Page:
To evaluate the available literature to assess the safety, efficacy, and outcomes of lasers in the treatment of female stress urinary incontinence (SUI) and overactive bladder (OAB).
Pubmed search was conducted up to May 2020, including observational and investigational human studies that documented the effects on laser treatment in SUI and OAB.
A total of 27 studies, recording subjective or objective measures in SUI or OAB were included. Lasers used included Er:YAG and Fractional CO2 lasers. The overall quality of studies was poor, and 23/27 studies were case series (LOE:4). Er:YAG laser showed a modest reduction in mild SUI cases, with benefits lasting a maximum of 13-16 months. Er:YAG laser for OAB showed conflicting results, with a trend to improve OAB symptoms for up to 12 months. Fractional CO2 laser showed an improvement of mild SUI in few studies; however, no long-term data are available. For OAB symptoms, studies showed minimal improvement that was evaluated in short term studies. When reported, adverse events were insignificant, however, they were not reported systematically. Several limitations have been noticed in the current literature of vaginal lasers, including large variation in laser settings and protocols, short term follow up, lack of urodynamic evaluation, and appropriate objective measures.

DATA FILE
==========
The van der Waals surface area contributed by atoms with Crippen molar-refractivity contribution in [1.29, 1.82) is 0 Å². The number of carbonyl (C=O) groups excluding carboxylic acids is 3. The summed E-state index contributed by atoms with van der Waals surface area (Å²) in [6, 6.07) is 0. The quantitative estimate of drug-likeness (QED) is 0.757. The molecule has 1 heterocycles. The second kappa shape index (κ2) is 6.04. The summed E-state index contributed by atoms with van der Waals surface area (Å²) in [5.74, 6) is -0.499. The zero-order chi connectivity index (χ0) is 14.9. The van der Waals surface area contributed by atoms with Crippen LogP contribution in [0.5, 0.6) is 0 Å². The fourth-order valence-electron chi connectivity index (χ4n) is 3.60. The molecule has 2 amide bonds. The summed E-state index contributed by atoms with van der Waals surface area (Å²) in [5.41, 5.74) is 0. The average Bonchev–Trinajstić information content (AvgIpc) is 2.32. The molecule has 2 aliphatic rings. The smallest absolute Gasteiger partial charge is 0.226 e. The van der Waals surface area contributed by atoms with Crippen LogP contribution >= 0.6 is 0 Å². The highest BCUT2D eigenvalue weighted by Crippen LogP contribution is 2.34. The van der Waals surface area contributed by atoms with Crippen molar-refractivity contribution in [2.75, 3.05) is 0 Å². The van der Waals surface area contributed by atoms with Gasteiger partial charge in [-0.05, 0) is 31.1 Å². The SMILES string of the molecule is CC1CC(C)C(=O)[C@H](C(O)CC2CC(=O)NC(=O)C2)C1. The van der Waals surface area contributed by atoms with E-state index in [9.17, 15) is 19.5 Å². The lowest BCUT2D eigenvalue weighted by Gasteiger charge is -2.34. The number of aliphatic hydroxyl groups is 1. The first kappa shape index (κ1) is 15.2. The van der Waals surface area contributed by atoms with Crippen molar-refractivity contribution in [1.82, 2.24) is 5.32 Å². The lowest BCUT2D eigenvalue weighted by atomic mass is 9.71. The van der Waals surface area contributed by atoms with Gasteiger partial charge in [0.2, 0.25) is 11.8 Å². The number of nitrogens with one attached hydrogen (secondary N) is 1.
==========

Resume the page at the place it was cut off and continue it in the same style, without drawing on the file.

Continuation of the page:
Based on the available literature, lasers cannot be recommended as a treatment option at this time. Future better-quality studies are needed to document the exact mechanism of action, longevity, safety and its eventual place into the current treatment algorithms of SUI and OAB.
International urogynecology journal. 2020 Nov 11 [Epub ahead of print]
Ali Alsulihem, Jacques Corcos
Department of Urology, Jewish General Hospital, McGill University, 3755 Chemin de la Côte-Sainte-Catherine, Montréal, QC, H3T 1E2, Canada., Department of Urology, Jewish General Hospital, McGill University, 3755 Chemin de la Côte-Sainte-Catherine, Montréal, QC, H3T 1E2, Canada. .